Kara Meyer, Ph.D. - Psychology Services
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MENTAL ILLNESS AWARENESS WEEK

This week, October 6-12, marks Mental Illness Awareness Week, the goal of which is to raise awareness and reduce stigma by educating the public about mental illness.

On that note, let's take a look at child mental health. According to the CDC, 1 in 5 children (those ages 3-17) in the United States has some form of mental illness**. The most common of which are listed below:

  • Attention-Deficit/Hyperactivity Disorder: ADHD involves significant problems with concentration and sustaining attention and/or problems with hyperactivity and impulse control. This is the most common disorder amongst children and adolescents, with approximately 7% being affected.

  • Disruptive Behavior Disorders: This includes oppositional defiant disorder and conduct disorder. These disorders involve defiance of rules, aggression toward people and animals, destruction of property, and deceitfulness. Approximately 3.5% of children and adolescents have these disorders.

  • Anxiety Disorders: Anxiety disorders involve significant fear, worry, and nervousness. Specific disorders include separation, generalized, and social anxiety disorders, as well as phobias. Nearly 3% of children and adolescents are affected.

  • Mood Disorders: This involves problems with chronic sadness, irritability, or rapid changes in mood. Two percent of children and teens have a mood disorder.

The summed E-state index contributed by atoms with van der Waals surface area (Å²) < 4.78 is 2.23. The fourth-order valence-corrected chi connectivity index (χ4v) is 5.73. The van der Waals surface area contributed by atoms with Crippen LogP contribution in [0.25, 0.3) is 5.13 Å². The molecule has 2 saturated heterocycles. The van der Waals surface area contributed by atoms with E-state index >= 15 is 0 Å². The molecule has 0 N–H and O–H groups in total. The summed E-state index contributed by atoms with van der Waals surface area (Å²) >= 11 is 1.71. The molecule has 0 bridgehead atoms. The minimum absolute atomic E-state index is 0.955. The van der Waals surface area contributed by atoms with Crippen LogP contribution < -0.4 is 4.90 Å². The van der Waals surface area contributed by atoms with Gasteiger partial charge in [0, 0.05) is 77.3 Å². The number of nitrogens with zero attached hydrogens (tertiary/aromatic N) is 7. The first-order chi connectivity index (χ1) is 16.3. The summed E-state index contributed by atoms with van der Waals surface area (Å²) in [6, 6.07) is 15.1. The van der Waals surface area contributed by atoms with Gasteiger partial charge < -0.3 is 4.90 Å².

• Pervasive Developmental Disorders: These are the autism spectrum and related disorders which consist of impairments in social development and communication, as well as repetitive/stereotyped behaviors. Nearly 1% of youth have a pervasive developmental disorder.

Boys are more likely to be affected by ADHD, disruptive behavior disorders, and autism. They are also more likely to be smokers and to die by suicide. Girls, on the other hand, are more likely to experience depression and to abuse alcohol.

Early identification and effective treatment are key. Research shows that, if left untreated, mental illness can continue into adulthood, leading to impairment in multiple areas of life. Other risks include substance abuse, aggressive behavior, and suicide.

Identification can be challenging as childhood and adolescence are marked by the natural physical, behavioral, and emotional changes of development. During this time, youth are also learning how to effectively cope with challenges and adjust to change. This can make it difficult to determine what is normal vs. abnormal. While most research on mental illness focuses on adults, more and more attention is being given to children and adolescents in order to determine how to predict and prevent mental illness.

- Kara Meyer, Ph.D.

**Statistics may vary according to source. Those presented here are based on information collected by the CDC.

**The content of this site is for informational purposes only and is not intended to be and should not be used in place of the advice of your physician or other medical professional. This blog does not provide clinical advice, nor should its contents be considered clinical advice. Should you have any healthcare-related questions, please call or see your physician or other healthcare provider promptly.